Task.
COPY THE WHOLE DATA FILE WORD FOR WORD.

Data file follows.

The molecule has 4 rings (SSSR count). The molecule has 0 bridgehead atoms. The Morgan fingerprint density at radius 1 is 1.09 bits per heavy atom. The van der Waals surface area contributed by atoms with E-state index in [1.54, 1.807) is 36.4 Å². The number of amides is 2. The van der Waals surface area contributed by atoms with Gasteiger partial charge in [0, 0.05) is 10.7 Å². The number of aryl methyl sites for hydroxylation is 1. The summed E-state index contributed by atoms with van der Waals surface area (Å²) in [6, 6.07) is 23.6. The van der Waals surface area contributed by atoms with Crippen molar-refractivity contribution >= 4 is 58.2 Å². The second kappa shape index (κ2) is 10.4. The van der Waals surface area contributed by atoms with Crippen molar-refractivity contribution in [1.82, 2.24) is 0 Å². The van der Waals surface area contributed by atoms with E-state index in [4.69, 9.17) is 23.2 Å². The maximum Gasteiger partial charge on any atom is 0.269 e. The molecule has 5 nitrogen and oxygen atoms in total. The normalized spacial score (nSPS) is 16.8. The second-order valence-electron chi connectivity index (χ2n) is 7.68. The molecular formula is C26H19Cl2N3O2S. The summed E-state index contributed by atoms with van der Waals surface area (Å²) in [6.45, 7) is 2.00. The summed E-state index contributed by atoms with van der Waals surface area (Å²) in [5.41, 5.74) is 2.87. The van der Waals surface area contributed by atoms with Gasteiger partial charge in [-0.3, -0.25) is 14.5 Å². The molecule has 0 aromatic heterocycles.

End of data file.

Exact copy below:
The molecule has 4 rings (SSSR count). The molecule has 0 bridgehead atoms. The Morgan fingerprint density at radius 1 is 1.09 bits per heavy atom. The van der Waals surface area contributed by atoms with E-state index in [1.54, 1.807) is 36.4 Å². The number of amides is 2. The van der Waals surface area contributed by atoms with Gasteiger partial charge in [0, 0.05) is 10.7 Å². The number of aryl methyl sites for hydroxylation is 1. The summed E-state index contributed by atoms with van der Waals surface area (Å²) in [6, 6.07) is 23.6. The van der Waals surface area contributed by atoms with Crippen molar-refractivity contribution >= 4 is 58.2 Å². The second kappa shape index (κ2) is 10.4. The van der Waals surface area contributed by atoms with Crippen molar-refractivity contribution in [1.82, 2.24) is 0 Å². The van der Waals surface area contributed by atoms with E-state index in [4.69, 9.17) is 23.2 Å². The maximum Gasteiger partial charge on any atom is 0.269 e. The molecule has 5 nitrogen and oxygen atoms in total. The normalized spacial score (nSPS) is 16.8. The second-order valence-electron chi connectivity index (χ2n) is 7.68. The molecular formula is C26H19Cl2N3O2S. The summed E-state index contributed by atoms with van der Waals surface area (Å²) in [6.45, 7) is 2.00. The summed E-state index contributed by atoms with van der Waals surface area (Å²) in [5.41, 5.74) is 2.87. The van der Waals surface area contributed by atoms with Gasteiger partial charge in [-0.3, -0.25) is 14.5 Å². The molecule has 0 aromatic heterocycles.